Death Valley Oasis

ABR0150
by D33J

***EXCLUSIVE TRANSLUCENT SWAMP GREEN VINYL LIMITED TO 250 COPIES AVAILABLE HERE ONLY***
Vinyl pre-orders will ship on or around September 8, 2017 on a first-ordered, first-served basis.
Packaged in high quality, red foil-stamped 300 gsm jacket with dual spot varnish. Download card inside. 

CD pre-orders will ship on or around September 15, 2017 on a first-ordered, first-served basis. 
Packaged in high quality digipak with metallic red PMS ink and dual spot varnish.

DVO VINYL

To hit play on D33J's long-awaited debut album is to tumble headlong into a rich sonic universe of captivating improbabilities. Where narcotic house music slow-pulses alongside deconstructed futuristic R&B and lush ambient dreamscapes. Where an astoundingly 3-D aural depth of field radiates with incredible intimacy. Where digital means of production are usurped by guitar play, analog synth, field recordings, or tape edits. Where experimentalism and accessibility aren't the least bit mutually exclusive. Perhaps that's why the taste-making Los Angeles producer and DJ named the project after a thing that doesn't, shouldn't, and couldn't exist: Death Valley Oasis.

We'd expect nothing less from D33J, who racks up plaudits whether he's rocking sweaty gigs with his Wedidit crewmates, producing blissed out rap tracks for Lil Yachty's albums and mixtapes, or composing solo songs that instantly immerse us in an ever-shifting grid of odd rhythms and melodies. It's all par for the course for someone who grew up in the hyper-cultural melting pot of Mid-City L.A., raised by a Rio-native father who promotes Brazilian cultural events and an East L.A.-born mother who, among other artistic ventures, designs elaborate Día de los Muertos coronas. The young Djavan Santos attended the city's esteemed (yet public) Hamilton High magnet school, joining the music program by falsely claiming he knew how to play guitar. But after taking a rare-for-its-time electronic music class, his talent became obvious. While there D33J not only met future tourmate and Death Valley Oasis collaborator Baths (see the beautiful four-four thumper "Wisp"), but played in bands with the surf-punkers who'd found FIDLAR, plus loaned his sweater to Odd Future's Syd in biology that one time. His path to now has never not been strange and fascinating, with stops at the San Francisco Art Institute for a degree in audio-visual design (which he plans to put to use on tour), and Hamburg for a two-month warehouse residency crafting tech-heavy interactive art installations, all while developing a peerless sound.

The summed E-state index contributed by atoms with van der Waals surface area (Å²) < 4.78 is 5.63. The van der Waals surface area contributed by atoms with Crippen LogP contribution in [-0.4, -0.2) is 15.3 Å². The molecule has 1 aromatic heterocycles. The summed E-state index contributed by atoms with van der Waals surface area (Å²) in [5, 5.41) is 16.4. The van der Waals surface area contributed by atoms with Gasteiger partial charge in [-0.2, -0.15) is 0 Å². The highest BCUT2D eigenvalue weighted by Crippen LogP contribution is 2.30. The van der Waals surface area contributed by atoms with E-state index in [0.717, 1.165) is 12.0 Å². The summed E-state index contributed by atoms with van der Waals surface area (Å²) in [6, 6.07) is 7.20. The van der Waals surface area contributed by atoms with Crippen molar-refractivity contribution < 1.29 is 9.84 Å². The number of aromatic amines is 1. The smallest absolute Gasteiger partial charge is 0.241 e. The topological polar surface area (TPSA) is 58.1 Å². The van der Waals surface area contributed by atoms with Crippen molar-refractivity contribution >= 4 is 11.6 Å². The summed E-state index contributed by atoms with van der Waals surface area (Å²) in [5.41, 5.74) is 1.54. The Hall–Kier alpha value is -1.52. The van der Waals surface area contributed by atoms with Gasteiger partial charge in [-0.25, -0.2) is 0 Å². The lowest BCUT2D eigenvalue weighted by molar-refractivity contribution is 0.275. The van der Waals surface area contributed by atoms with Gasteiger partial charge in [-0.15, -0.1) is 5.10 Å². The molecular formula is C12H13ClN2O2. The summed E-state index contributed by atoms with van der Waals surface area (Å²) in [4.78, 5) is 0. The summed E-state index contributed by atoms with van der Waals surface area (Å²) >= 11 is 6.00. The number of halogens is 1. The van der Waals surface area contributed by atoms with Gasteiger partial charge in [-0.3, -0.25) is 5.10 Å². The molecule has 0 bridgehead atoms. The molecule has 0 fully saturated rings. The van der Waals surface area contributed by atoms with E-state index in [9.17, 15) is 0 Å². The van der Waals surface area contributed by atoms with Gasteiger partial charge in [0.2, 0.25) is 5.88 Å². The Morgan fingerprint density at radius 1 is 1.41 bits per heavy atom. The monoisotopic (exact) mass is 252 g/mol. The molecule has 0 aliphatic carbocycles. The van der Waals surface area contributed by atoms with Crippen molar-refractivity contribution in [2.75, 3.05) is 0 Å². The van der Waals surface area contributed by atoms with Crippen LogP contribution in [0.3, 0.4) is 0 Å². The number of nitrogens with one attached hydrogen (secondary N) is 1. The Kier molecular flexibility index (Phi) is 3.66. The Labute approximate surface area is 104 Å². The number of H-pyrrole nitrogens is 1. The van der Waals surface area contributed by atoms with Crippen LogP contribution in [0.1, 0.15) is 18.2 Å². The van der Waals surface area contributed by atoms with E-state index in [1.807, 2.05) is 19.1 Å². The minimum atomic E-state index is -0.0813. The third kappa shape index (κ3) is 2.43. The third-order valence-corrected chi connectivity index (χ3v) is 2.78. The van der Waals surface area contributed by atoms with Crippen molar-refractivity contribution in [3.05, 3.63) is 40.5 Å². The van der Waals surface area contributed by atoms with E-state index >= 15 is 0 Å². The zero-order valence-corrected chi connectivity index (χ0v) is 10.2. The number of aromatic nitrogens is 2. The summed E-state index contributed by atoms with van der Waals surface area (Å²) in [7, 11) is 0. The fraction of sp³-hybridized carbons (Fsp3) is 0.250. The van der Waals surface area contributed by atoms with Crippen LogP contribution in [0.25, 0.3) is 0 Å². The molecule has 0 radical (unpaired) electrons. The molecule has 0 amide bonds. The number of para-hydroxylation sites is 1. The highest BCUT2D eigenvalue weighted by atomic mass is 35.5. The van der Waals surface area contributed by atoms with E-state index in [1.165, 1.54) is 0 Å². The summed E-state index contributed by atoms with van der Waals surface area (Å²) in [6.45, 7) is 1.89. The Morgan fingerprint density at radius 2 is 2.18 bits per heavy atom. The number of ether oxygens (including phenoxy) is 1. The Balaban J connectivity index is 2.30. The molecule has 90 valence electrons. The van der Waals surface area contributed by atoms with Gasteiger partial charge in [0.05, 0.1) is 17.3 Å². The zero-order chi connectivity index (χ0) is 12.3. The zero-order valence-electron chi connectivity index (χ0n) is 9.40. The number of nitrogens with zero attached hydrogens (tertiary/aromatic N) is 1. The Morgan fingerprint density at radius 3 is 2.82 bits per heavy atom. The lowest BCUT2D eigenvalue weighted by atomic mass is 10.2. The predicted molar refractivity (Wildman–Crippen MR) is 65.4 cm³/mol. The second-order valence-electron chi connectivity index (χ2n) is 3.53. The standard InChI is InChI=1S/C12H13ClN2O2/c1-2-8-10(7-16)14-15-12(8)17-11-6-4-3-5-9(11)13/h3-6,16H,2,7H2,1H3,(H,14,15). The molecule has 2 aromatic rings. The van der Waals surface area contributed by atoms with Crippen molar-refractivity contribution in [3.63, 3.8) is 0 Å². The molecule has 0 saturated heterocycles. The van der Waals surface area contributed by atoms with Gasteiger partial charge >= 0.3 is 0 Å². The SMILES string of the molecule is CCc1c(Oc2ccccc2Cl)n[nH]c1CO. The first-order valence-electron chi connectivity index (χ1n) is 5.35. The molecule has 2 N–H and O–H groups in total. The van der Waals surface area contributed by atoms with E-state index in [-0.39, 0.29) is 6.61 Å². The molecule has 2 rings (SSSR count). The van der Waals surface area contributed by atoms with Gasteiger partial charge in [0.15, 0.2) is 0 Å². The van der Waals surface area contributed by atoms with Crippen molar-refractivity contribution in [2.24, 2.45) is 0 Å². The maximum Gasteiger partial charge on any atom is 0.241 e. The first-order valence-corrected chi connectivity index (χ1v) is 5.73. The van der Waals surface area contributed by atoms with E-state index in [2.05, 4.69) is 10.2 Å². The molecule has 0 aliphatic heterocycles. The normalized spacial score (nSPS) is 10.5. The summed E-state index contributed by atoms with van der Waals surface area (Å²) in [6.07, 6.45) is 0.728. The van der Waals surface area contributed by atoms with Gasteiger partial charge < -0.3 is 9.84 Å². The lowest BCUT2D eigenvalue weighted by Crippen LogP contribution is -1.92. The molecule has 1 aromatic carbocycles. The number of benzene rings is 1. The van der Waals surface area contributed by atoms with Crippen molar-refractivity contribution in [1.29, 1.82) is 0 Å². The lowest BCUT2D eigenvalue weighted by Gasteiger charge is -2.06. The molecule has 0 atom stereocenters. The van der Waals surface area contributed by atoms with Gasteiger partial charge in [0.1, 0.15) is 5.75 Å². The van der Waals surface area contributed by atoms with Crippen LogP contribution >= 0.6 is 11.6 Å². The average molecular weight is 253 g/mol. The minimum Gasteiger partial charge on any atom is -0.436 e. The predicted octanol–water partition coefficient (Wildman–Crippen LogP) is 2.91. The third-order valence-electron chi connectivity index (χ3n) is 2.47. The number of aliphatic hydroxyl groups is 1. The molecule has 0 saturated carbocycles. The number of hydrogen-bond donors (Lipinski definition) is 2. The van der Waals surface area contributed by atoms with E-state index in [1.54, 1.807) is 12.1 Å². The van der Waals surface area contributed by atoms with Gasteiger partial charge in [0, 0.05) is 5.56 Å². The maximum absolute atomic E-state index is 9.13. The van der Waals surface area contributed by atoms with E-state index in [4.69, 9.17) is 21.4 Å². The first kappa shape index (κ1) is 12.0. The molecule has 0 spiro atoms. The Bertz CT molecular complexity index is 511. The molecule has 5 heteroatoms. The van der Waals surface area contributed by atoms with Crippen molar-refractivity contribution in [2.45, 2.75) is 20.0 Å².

Death Valley Oasis came together over the last three years, each track slowly accreting the bits that'd make it whole while D33J worked from Wedidit's L.A. studio. Producing for others (Yachty, Tory Lanez, Killavesi, Purple) delayed things, sure, but it also honed his mastery as an engineer and instinct for the line where left field meets listenable. The end result, this album, contains no filler but there are standout moments: like Anticon labelmate and Dirty Projectors alumna Angel Deradoorian channelling her inner Destiny's Child on the jittery "Spark", or D33J taking a rare turn on the mic to wax druggily romantic on "Plateau," or the eerie Burial-like gloom-bomb that is "Dead Sea," or "Rot," a teamup with Shlohmo (who also provides the LP artwork) and soul man Corbin (a.k.a. Spooky Black) that opens on acoustic strum and reinvents the "quiet storm" genre before closing with something akin to death metal pounded out on an MPC. Again: a would-be oxymoron that actually plays as raw genius. Death Valley Oasis isn't just another entry in D33J's book of "Emotional Dance Music," as he once coined, it's the definitive tome and a paragon of what can be accomplished when a blatant disregard for musical boundaries is matched with ace technical ability and endless tangible heart. This is one to get lost in — the desert and the slake.